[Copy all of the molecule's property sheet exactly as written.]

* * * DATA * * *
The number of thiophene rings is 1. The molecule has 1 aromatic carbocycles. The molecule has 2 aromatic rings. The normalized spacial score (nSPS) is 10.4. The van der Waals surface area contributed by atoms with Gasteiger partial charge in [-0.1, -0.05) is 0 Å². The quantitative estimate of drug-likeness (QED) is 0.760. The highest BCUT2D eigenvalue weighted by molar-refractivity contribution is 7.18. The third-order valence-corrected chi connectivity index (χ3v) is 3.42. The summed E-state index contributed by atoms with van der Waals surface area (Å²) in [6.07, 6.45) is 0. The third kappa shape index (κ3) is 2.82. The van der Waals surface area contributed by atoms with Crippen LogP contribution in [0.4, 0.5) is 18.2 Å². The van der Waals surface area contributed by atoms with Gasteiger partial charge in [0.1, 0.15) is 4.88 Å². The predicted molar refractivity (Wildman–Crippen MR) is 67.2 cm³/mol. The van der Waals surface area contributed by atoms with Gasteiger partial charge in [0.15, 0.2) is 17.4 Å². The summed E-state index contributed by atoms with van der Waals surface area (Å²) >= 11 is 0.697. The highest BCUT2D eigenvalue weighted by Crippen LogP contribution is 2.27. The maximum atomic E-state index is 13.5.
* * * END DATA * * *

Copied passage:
The number of thiophene rings is 1. The molecule has 1 aromatic carbocycles. The molecule has 2 aromatic rings. The normalized spacial score (nSPS) is 10.4. The van der Waals surface area contributed by atoms with Gasteiger partial charge in [-0.1, -0.05) is 0 Å². The quantitative estimate of drug-likeness (QED) is 0.760. The highest BCUT2D eigenvalue weighted by molar-refractivity contribution is 7.18. The third-order valence-corrected chi connectivity index (χ3v) is 3.42. The summed E-state index contributed by atoms with van der Waals surface area (Å²) in [6.07, 6.45) is 0. The third kappa shape index (κ3) is 2.82. The van der Waals surface area contributed by atoms with Crippen LogP contribution in [0.4, 0.5) is 18.2 Å². The van der Waals surface area contributed by atoms with Gasteiger partial charge in [0.1, 0.15) is 4.88 Å². The predicted molar refractivity (Wildman–Crippen MR) is 67.2 cm³/mol. The van der Waals surface area contributed by atoms with Gasteiger partial charge in [0.15, 0.2) is 17.4 Å². The summed E-state index contributed by atoms with van der Waals surface area (Å²) >= 11 is 0.697. The highest BCUT2D eigenvalue weighted by Crippen LogP contribution is 2.27. The maximum atomic E-state index is 13.5.